T-Shirt Day at TNBC


Everyone attending the Teamsters National Black Caucus (TNBC) Conference looks forward to putting on his or her T-shirt on the third day of the conference.

Attendees had the opportunity to hear leaders from the International Union, including Jeff Farmer, Director of the Teamsters Organizing Department. Farmer credited organizers with uniting workers from all industries.

“I know we have future organizers in the room,” Farmer said to attendees at the Conference.  “I call on you! This is the time to get involved.”

There were a number of International Vice Presidents in attendance, including George Miranda, Secretary-Treasurer of Local 210 in New York, President of Joint Council 16 and President of the Teamsters National Hispanic Caucus. Miranda spoke about the important role of the TNBC, along with the Hispanic Caucus, the Women’s Caucus and the LGBT Caucus.

“You do the work both in society and within the Teamsters to ensure the gains of workers. Our union is strong because of this diversity,” Miranda said. “We need to stand with and speak for all workers if we want them to join our movement.”

Attendees heard about the importance of getting active and working collaboratively, as well as the need to educate the younger generation about the importance of unions. Legislative victories were also discussed, such as new laws on misclassification.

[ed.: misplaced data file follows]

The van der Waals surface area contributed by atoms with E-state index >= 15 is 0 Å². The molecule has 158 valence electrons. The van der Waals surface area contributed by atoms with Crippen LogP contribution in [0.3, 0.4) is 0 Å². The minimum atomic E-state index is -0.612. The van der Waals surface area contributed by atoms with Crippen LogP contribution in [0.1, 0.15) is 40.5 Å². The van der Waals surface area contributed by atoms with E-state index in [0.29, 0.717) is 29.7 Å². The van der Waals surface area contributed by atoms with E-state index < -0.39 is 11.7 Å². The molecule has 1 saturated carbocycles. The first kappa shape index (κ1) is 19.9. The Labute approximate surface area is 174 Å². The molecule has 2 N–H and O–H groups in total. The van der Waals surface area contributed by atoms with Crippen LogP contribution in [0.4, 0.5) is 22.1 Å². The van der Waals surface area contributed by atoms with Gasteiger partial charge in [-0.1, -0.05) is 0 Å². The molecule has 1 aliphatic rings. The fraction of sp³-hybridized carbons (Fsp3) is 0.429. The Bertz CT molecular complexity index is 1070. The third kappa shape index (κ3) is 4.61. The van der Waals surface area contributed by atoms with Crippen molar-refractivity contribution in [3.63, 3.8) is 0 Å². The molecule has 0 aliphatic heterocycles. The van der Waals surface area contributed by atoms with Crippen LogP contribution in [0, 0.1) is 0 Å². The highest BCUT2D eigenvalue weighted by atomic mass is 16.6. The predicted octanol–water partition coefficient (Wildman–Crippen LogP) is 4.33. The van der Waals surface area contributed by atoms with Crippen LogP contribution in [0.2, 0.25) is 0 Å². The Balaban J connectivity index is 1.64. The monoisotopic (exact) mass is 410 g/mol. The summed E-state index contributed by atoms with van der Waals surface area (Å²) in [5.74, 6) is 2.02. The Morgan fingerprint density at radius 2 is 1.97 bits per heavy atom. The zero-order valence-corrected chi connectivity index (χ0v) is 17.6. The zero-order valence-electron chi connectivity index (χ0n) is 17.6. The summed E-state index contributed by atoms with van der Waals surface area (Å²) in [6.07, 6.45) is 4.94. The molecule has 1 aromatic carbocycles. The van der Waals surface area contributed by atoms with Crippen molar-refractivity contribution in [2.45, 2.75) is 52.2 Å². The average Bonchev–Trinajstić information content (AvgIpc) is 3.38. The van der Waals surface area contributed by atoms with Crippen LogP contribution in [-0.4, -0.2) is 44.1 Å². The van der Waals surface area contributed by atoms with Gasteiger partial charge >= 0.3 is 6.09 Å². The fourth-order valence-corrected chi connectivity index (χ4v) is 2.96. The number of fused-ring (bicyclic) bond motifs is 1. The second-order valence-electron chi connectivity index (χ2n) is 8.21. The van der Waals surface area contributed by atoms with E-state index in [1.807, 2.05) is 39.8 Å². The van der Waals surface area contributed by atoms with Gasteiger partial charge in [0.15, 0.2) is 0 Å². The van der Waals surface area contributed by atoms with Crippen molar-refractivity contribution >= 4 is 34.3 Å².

“We must get the youth involved with the labor movement to continue the fight for workers’ right and civil rights. The young people are the future of the Teamsters Union,” said Natalie Kohn, a member of Local 947 in Jacksonville, Fla.

Since this is the 40th annual conference of the TNBC and the 50th anniversary of the passing of the Voter Rights Act, Viola Liuzzo’s children were in attendance. Mary Liuzzo expressed to the audience her sympathy for all the injustice the black race is enduring and how her mother stood up for rights of all people.

A highlight of the day for many was the opportunity to hear from the family of Viola Liuzzo. Liuzzo was the wife of Anthony Liuzzo, a business agent with Local 247. Viola took part in civil rights actions in Alabama, where she was also murdered for her involvement. Two of her children shared stories of their lives before and after her death.

“The world is full of people who don’t like us. The ones we can’t change we will outnumber,” said Mary Liuzzo.